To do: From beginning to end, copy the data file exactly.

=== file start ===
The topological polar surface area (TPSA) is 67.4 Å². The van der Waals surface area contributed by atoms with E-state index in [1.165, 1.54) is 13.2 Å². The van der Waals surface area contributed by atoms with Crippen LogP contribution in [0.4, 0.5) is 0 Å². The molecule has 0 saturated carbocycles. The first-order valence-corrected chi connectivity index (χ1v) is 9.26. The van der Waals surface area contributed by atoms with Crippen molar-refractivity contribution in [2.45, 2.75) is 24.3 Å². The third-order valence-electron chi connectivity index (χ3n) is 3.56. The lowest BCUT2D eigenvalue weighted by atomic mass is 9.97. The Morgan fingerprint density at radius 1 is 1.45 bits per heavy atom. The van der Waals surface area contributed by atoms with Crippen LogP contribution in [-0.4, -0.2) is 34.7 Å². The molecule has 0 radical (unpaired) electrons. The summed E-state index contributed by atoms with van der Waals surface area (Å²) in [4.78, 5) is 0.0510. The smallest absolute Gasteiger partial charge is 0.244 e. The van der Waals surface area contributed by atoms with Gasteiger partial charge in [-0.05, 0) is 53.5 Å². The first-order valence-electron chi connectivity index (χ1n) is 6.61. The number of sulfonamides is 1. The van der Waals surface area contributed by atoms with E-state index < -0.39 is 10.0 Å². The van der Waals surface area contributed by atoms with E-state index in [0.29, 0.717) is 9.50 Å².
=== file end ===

The topological polar surface area (TPSA) is 67.4 Å². The van der Waals surface area contributed by atoms with E-state index in [1.165, 1.54) is 13.2 Å². The van der Waals surface area contributed by atoms with Crippen LogP contribution in [0.4, 0.5) is 0 Å². The molecule has 0 saturated carbocycles. The first-order valence-corrected chi connectivity index (χ1v) is 9.26. The van der Waals surface area contributed by atoms with Crippen molar-refractivity contribution in [2.45, 2.75) is 24.3 Å². The third-order valence-electron chi connectivity index (χ3n) is 3.56. The lowest BCUT2D eigenvalue weighted by atomic mass is 9.97. The Morgan fingerprint density at radius 1 is 1.45 bits per heavy atom. The van der Waals surface area contributed by atoms with Crippen LogP contribution in [-0.4, -0.2) is 34.7 Å². The molecule has 0 radical (unpaired) electrons. The summed E-state index contributed by atoms with van der Waals surface area (Å²) in [4.78, 5) is 0.0510. The smallest absolute Gasteiger partial charge is 0.244 e. The van der Waals surface area contributed by atoms with Gasteiger partial charge in [-0.05, 0) is 53.5 Å². The first-order valence-electron chi connectivity index (χ1n) is 6.61. The number of sulfonamides is 1. The van der Waals surface area contributed by atoms with E-state index < -0.39 is 10.0 Å². The van der Waals surface area contributed by atoms with E-state index in [0.29, 0.717) is 9.50 Å².